Loss of interest in doing things that used to be pleasurable is a characteristic of depression. But when someone stops initiating all kinds of purposeful activities and begins to sit passively, it’s cause for concern. If you know they’re mad, or a child is pouting because they have been told no, that’s not what we are talking about here. The gradual onset of avolition, where the person you care about seems to be retreating into their shell, is a negative symptom that needs attention.

Loss of interest in work or social activities.

Some people lose interest in a hobby or give up an activity they used to enjoy. But when someone loses all interest in going to work or in children going to school and they previously had exhibited an interest in these activities, that’s a cause for concern. Of course, giving up one activity doesn’t constitute a pattern. But if someone gradually loses interest in all kinds of activities they used to participate in, it’s worth checking out.

Alogia – the loss of speech.

Another concerning negative symptom is a decline in speech output, using fewer words, responding less frequently, and having less content to the things they’re saying. Like the other negative symptoms I’ve suggested here, a mental health professional will first want to rule out common causes. If someone’s depressed, angry, or anxious, and that’s the cause of their not speaking, then we treat those conditions. But if they seem to be losing the desire and the ability to speak, that’s very concerning.

Anhedonia – when pleasure stops being pleasant.

Lots of pleasure is a characteristic of Depression. But except for the most severe forms of depression, most depressed people will still seek out pleasure. As a negative symptom of psychosis, pleasure-seeking behavior declines or disappears altogether.

Asociality

Not wanting to socialize can be a symptom of several mental health conditions. But the asociality we see in schizophrenia and related disorders is much more pervasive. It’s not simple anxiety or a reluctance to meet new people. It’s also stopping social contact with family and friends and preferring to be by yourself. This goes far beyond simply being an introvert.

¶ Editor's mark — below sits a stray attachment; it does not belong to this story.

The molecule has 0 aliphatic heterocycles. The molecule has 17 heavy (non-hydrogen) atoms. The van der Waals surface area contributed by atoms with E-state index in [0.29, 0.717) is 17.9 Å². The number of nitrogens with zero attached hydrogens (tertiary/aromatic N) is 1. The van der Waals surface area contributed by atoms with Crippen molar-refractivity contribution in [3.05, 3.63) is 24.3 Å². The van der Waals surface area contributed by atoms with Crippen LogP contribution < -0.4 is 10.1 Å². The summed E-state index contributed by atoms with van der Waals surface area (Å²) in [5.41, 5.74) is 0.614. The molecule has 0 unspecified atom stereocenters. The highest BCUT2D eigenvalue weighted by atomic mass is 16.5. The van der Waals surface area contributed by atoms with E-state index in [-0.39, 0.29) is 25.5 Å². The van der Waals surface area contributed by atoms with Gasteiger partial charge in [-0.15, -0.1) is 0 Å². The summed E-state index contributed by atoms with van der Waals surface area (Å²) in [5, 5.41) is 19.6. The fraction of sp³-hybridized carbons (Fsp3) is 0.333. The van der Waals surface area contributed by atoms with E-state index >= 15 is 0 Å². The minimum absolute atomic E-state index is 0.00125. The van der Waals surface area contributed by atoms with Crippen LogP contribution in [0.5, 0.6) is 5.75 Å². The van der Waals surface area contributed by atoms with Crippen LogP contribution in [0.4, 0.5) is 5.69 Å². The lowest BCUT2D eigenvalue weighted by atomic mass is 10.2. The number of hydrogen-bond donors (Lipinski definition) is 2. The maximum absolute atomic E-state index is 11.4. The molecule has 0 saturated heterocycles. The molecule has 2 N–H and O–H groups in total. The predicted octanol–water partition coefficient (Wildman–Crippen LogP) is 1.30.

What should you do if someone has these negative symptoms?

One or two of these symptoms, particularly in a mild form, might simply be someone’s personality or the experiences they’re undergoing right now. But if you see multiple negative symptoms or they are becoming more severe over time, this isn’t something to ignore. A screening by a mental health counselor or therapist might be helpful.

In young children, it’s even harder to be sure if these are really negative symptoms or if they are normal behavior for a child that age. I worry about the times when people, parents, teachers, and even medical doctors, adopt a let’s wait and see attitude. An early referral to a psychiatrist can alter the entire trajectory of a serious psychiatric illness.

So if you or someone in your family seems to be exhibiting negative symptoms, try to get an appointment with a therapist and a psychiatrist. For children, I suggest looking for a psychiatrist who specializes in working with children. I know they are hard to find and harder yet to get an appointment with. Still, it’s better to make that appointment now, even if it turns out it’s not a serious psychiatric illness, rather than wait until the symptoms are severe and the condition is harder to treat.

I hope you find this blog post helpful. I wrote it in response to a comment a reader left which made me realize I had not talked about negative symptoms in the past. If you have other suggestions for posts or questions for me, please leave a comment or use the contact me form.

Does David Joel Miller see clients for counseling and coaching?

Yes, I do. I can see private pay clients if they live in California, where I am licensed. If you’re interested in information about that, please email me or use the contact me form.